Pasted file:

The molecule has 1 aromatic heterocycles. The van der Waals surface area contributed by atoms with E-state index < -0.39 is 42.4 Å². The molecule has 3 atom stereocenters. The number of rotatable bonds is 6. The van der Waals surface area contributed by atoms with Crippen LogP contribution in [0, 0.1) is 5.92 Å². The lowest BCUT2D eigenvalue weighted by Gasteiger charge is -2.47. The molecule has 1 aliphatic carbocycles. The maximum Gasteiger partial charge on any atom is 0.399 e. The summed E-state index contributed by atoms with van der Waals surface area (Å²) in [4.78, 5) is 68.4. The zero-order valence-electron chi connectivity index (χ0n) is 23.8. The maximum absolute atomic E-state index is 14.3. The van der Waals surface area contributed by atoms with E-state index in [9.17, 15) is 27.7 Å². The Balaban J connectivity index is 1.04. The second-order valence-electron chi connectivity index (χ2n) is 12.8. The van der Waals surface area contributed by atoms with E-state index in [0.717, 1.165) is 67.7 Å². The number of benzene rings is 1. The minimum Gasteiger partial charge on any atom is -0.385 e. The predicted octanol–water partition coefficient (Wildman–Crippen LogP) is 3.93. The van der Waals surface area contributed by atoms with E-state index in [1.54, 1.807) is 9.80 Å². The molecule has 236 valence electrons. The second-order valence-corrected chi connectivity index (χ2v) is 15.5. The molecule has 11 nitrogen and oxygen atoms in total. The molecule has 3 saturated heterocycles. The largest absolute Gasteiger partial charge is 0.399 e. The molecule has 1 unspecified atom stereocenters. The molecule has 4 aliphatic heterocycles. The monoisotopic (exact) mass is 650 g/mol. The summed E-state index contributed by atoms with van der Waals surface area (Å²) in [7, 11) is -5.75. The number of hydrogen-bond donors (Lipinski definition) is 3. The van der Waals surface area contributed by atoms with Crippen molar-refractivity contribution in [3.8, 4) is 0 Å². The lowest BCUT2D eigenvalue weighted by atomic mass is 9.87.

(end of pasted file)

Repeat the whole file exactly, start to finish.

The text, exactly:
The molecule has 1 aromatic heterocycles. The van der Waals surface area contributed by atoms with E-state index < -0.39 is 42.4 Å². The molecule has 3 atom stereocenters. The number of rotatable bonds is 6. The van der Waals surface area contributed by atoms with Crippen LogP contribution in [0, 0.1) is 5.92 Å². The lowest BCUT2D eigenvalue weighted by Gasteiger charge is -2.47. The molecule has 1 aliphatic carbocycles. The maximum Gasteiger partial charge on any atom is 0.399 e. The summed E-state index contributed by atoms with van der Waals surface area (Å²) in [4.78, 5) is 68.4. The zero-order valence-electron chi connectivity index (χ0n) is 23.8. The maximum absolute atomic E-state index is 14.3. The van der Waals surface area contributed by atoms with E-state index in [9.17, 15) is 27.7 Å². The Balaban J connectivity index is 1.04. The second-order valence-electron chi connectivity index (χ2n) is 12.8. The van der Waals surface area contributed by atoms with E-state index in [0.717, 1.165) is 67.7 Å². The number of benzene rings is 1. The minimum Gasteiger partial charge on any atom is -0.385 e. The predicted octanol–water partition coefficient (Wildman–Crippen LogP) is 3.93. The van der Waals surface area contributed by atoms with E-state index in [1.54, 1.807) is 9.80 Å². The molecule has 236 valence electrons. The second-order valence-corrected chi connectivity index (χ2v) is 15.5. The molecule has 11 nitrogen and oxygen atoms in total. The molecule has 3 saturated heterocycles. The largest absolute Gasteiger partial charge is 0.399 e. The molecule has 1 unspecified atom stereocenters. The molecule has 4 aliphatic heterocycles. The monoisotopic (exact) mass is 650 g/mol. The summed E-state index contributed by atoms with van der Waals surface area (Å²) in [7, 11) is -5.75. The number of hydrogen-bond donors (Lipinski definition) is 3. The van der Waals surface area contributed by atoms with Crippen molar-refractivity contribution in [3.8, 4) is 0 Å². The lowest BCUT2D eigenvalue weighted by atomic mass is 9.87.